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    I was one of those people who 1. didn't study too much in undergrad; 2. forget how I DID study in undergrad!, and 3. haven't had to study since I WAS in undergrad seven years before vet school. :) I was way worried.

    I agree with what all have said regarding drawing things, reading things, etc. Really conceptualizing a concept and--another benefit of group studying--seeing if I could explain it to someone else really, really helped.

    That said, for a ton of the rote memorization stuff, simply reading it over and over again is what works for me. Even when you don't think you're absorbing anything, the sheer repetition--preferably at least several times over at least several days--really made some stuff stick. The kind of thing where you're like, "I can't believe I just pulled that out of nowhere." :) I'm a big believer in doing the same stuff again and again over several days b/c sleeping on things really DOES help your brain to solidify stuff.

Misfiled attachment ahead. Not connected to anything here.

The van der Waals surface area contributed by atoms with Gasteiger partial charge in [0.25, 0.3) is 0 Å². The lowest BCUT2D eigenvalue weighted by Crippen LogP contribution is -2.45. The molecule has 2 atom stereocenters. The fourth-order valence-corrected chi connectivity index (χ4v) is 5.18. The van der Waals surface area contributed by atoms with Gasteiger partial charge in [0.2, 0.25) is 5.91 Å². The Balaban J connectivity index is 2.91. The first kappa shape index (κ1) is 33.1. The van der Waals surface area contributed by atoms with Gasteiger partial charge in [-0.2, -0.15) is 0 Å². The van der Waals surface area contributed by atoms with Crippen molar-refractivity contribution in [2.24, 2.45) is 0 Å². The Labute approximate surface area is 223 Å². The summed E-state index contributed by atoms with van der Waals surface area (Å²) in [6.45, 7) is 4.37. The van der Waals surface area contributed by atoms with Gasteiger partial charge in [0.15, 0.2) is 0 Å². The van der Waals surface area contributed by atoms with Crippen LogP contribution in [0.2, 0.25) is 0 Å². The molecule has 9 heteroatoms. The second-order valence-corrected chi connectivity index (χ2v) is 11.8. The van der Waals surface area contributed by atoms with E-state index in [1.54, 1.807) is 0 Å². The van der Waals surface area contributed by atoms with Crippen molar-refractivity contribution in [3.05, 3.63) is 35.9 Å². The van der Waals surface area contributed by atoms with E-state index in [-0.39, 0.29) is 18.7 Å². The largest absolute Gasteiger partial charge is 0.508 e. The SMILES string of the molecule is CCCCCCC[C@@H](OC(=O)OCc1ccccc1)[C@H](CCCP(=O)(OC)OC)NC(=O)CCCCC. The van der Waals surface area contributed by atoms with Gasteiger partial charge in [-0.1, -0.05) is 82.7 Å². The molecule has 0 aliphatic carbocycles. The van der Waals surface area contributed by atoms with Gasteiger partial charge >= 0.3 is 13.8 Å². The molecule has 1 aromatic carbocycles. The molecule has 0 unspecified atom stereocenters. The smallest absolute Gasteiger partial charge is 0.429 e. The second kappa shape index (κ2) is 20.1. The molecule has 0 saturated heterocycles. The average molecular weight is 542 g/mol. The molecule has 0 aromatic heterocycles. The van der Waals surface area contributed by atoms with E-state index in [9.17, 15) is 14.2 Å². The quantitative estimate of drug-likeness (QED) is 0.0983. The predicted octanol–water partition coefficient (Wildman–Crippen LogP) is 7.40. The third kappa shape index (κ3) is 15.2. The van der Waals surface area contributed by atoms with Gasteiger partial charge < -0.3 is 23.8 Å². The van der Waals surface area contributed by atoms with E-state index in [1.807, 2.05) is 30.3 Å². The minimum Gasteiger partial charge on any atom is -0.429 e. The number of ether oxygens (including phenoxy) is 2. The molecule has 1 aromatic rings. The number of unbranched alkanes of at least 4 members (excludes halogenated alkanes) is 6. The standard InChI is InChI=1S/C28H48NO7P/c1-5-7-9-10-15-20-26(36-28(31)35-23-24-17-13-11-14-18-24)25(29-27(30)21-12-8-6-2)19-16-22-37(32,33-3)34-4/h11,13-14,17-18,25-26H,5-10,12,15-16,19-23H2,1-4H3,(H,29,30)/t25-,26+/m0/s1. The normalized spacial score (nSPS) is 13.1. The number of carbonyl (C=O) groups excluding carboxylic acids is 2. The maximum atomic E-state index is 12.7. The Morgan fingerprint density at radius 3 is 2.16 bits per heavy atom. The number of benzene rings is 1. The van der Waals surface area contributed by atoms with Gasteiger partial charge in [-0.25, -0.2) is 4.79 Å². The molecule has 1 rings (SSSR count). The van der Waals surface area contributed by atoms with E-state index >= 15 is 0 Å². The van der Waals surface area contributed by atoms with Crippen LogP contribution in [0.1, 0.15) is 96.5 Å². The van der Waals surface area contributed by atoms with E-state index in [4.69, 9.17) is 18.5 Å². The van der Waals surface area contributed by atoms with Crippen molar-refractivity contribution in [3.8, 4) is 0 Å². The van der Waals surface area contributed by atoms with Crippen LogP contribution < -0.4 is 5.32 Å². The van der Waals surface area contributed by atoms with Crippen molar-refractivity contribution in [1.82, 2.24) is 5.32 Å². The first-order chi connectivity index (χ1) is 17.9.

That said, I was way too busy the summer before school to do anything to prepare for it. So don't worry--it's possible even if you aren't able to take advantage of some of the "early bird" suggestions. :) Good luck!
     
  6. Slothbear

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    If I really can't concentrate, I pick up my book, and walk around the room, reading aloud to myself. After each sentence, I try to picture it in my head. Seems to work for me.

    My favorite technique though is to do reading with someone. We'll each read a page silently, then discuss what we just read. Works like a charm!

    Good luck!
     
  7. Electrophile

    Electrophile Working Dog Doc